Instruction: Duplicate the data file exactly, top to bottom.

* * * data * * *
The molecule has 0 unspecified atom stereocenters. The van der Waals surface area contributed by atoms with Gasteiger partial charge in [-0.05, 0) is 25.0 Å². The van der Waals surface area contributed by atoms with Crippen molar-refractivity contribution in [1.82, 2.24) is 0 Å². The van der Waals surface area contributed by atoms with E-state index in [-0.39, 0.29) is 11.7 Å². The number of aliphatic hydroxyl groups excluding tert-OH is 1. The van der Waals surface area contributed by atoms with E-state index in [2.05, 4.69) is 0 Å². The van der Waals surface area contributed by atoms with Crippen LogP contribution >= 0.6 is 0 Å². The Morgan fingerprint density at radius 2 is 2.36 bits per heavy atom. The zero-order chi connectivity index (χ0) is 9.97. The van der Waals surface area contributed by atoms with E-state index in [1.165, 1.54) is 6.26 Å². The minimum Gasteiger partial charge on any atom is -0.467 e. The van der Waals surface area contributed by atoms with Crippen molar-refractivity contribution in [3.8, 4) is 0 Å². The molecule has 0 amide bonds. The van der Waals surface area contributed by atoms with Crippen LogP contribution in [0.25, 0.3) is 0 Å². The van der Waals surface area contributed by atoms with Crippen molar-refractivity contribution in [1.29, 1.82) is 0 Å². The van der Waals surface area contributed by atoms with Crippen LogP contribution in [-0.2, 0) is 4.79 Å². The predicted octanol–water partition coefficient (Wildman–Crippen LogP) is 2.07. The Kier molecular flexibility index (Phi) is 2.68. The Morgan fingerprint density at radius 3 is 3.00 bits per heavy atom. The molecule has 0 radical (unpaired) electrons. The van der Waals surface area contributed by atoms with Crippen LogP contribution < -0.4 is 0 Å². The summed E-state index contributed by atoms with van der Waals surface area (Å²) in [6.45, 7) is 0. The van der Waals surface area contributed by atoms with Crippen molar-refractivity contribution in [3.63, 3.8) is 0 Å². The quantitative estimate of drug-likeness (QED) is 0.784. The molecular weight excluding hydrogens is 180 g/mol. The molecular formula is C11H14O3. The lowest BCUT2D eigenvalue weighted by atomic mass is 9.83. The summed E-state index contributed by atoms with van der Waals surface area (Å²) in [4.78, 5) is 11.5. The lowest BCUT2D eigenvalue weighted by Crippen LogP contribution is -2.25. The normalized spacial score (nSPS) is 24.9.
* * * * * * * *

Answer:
The molecule has 0 unspecified atom stereocenters. The van der Waals surface area contributed by atoms with Gasteiger partial charge in [-0.05, 0) is 25.0 Å². The van der Waals surface area contributed by atoms with Crippen molar-refractivity contribution in [1.82, 2.24) is 0 Å². The van der Waals surface area contributed by atoms with E-state index in [-0.39, 0.29) is 11.7 Å². The number of aliphatic hydroxyl groups excluding tert-OH is 1. The van der Waals surface area contributed by atoms with E-state index in [2.05, 4.69) is 0 Å². The van der Waals surface area contributed by atoms with Crippen LogP contribution >= 0.6 is 0 Å². The Morgan fingerprint density at radius 2 is 2.36 bits per heavy atom. The zero-order chi connectivity index (χ0) is 9.97. The van der Waals surface area contributed by atoms with E-state index in [1.165, 1.54) is 6.26 Å². The minimum Gasteiger partial charge on any atom is -0.467 e. The van der Waals surface area contributed by atoms with Crippen molar-refractivity contribution in [3.8, 4) is 0 Å². The molecule has 0 amide bonds. The van der Waals surface area contributed by atoms with Crippen LogP contribution in [0.25, 0.3) is 0 Å². The van der Waals surface area contributed by atoms with Crippen molar-refractivity contribution in [1.29, 1.82) is 0 Å². The van der Waals surface area contributed by atoms with Crippen LogP contribution in [-0.2, 0) is 4.79 Å². The predicted octanol–water partition coefficient (Wildman–Crippen LogP) is 2.07. The Kier molecular flexibility index (Phi) is 2.68. The Morgan fingerprint density at radius 3 is 3.00 bits per heavy atom. The molecule has 0 radical (unpaired) electrons. The van der Waals surface area contributed by atoms with Crippen LogP contribution < -0.4 is 0 Å². The summed E-state index contributed by atoms with van der Waals surface area (Å²) in [6.45, 7) is 0. The van der Waals surface area contributed by atoms with Crippen molar-refractivity contribution in [3.63, 3.8) is 0 Å². The quantitative estimate of drug-likeness (QED) is 0.784. The molecular weight excluding hydrogens is 180 g/mol. The molecular formula is C11H14O3. The lowest BCUT2D eigenvalue weighted by atomic mass is 9.83. The summed E-state index contributed by atoms with van der Waals surface area (Å²) in [4.78, 5) is 11.5. The lowest BCUT2D eigenvalue weighted by Crippen LogP contribution is -2.25. The normalized spacial score (nSPS) is 24.9.